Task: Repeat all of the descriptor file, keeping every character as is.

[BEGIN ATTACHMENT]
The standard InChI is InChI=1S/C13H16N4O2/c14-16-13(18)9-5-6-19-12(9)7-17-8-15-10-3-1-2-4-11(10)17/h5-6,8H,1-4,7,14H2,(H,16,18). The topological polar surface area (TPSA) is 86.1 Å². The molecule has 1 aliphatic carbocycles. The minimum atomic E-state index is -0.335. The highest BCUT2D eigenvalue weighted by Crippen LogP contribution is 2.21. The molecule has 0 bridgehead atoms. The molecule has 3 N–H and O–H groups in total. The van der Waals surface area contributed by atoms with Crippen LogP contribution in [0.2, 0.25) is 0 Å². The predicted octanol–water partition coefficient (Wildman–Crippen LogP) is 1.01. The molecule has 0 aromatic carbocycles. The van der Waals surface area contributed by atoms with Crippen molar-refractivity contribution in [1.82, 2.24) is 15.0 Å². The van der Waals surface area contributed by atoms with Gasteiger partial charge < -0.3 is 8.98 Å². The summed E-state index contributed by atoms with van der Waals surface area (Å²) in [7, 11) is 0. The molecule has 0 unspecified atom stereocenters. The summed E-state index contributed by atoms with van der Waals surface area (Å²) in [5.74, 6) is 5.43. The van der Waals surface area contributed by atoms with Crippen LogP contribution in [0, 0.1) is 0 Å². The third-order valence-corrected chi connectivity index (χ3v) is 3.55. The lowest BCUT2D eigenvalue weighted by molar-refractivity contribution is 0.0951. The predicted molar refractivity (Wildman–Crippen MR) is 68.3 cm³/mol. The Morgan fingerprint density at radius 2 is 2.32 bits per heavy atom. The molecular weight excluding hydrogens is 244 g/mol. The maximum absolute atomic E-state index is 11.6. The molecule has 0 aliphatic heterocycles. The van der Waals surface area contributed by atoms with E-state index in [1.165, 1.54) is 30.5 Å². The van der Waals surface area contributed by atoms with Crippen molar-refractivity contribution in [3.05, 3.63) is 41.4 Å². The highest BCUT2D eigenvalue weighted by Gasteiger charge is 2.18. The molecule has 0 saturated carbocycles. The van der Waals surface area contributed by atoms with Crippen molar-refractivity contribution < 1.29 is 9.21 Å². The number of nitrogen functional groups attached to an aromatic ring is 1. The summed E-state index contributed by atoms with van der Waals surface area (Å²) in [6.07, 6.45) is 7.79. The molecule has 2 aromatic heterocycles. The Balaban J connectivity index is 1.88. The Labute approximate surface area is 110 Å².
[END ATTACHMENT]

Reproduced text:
The standard InChI is InChI=1S/C13H16N4O2/c14-16-13(18)9-5-6-19-12(9)7-17-8-15-10-3-1-2-4-11(10)17/h5-6,8H,1-4,7,14H2,(H,16,18). The topological polar surface area (TPSA) is 86.1 Å². The molecule has 1 aliphatic carbocycles. The minimum atomic E-state index is -0.335. The highest BCUT2D eigenvalue weighted by Crippen LogP contribution is 2.21. The molecule has 0 bridgehead atoms. The molecule has 3 N–H and O–H groups in total. The van der Waals surface area contributed by atoms with Crippen LogP contribution in [0.2, 0.25) is 0 Å². The predicted octanol–water partition coefficient (Wildman–Crippen LogP) is 1.01. The molecule has 0 aromatic carbocycles. The van der Waals surface area contributed by atoms with Crippen molar-refractivity contribution in [1.82, 2.24) is 15.0 Å². The van der Waals surface area contributed by atoms with Gasteiger partial charge < -0.3 is 8.98 Å². The summed E-state index contributed by atoms with van der Waals surface area (Å²) in [7, 11) is 0. The molecule has 0 unspecified atom stereocenters. The summed E-state index contributed by atoms with van der Waals surface area (Å²) in [5.74, 6) is 5.43. The van der Waals surface area contributed by atoms with Crippen LogP contribution in [0, 0.1) is 0 Å². The third-order valence-corrected chi connectivity index (χ3v) is 3.55. The lowest BCUT2D eigenvalue weighted by molar-refractivity contribution is 0.0951. The predicted molar refractivity (Wildman–Crippen MR) is 68.3 cm³/mol. The Morgan fingerprint density at radius 2 is 2.32 bits per heavy atom. The molecular weight excluding hydrogens is 244 g/mol. The maximum absolute atomic E-state index is 11.6. The molecule has 0 aliphatic heterocycles. The van der Waals surface area contributed by atoms with E-state index in [1.165, 1.54) is 30.5 Å². The van der Waals surface area contributed by atoms with Crippen molar-refractivity contribution in [3.05, 3.63) is 41.4 Å². The highest BCUT2D eigenvalue weighted by Gasteiger charge is 2.18. The molecule has 0 saturated carbocycles. The van der Waals surface area contributed by atoms with Crippen molar-refractivity contribution < 1.29 is 9.21 Å². The number of nitrogen functional groups attached to an aromatic ring is 1. The summed E-state index contributed by atoms with van der Waals surface area (Å²) in [6.07, 6.45) is 7.79. The molecule has 2 aromatic heterocycles. The Balaban J connectivity index is 1.88. The Labute approximate surface area is 110 Å².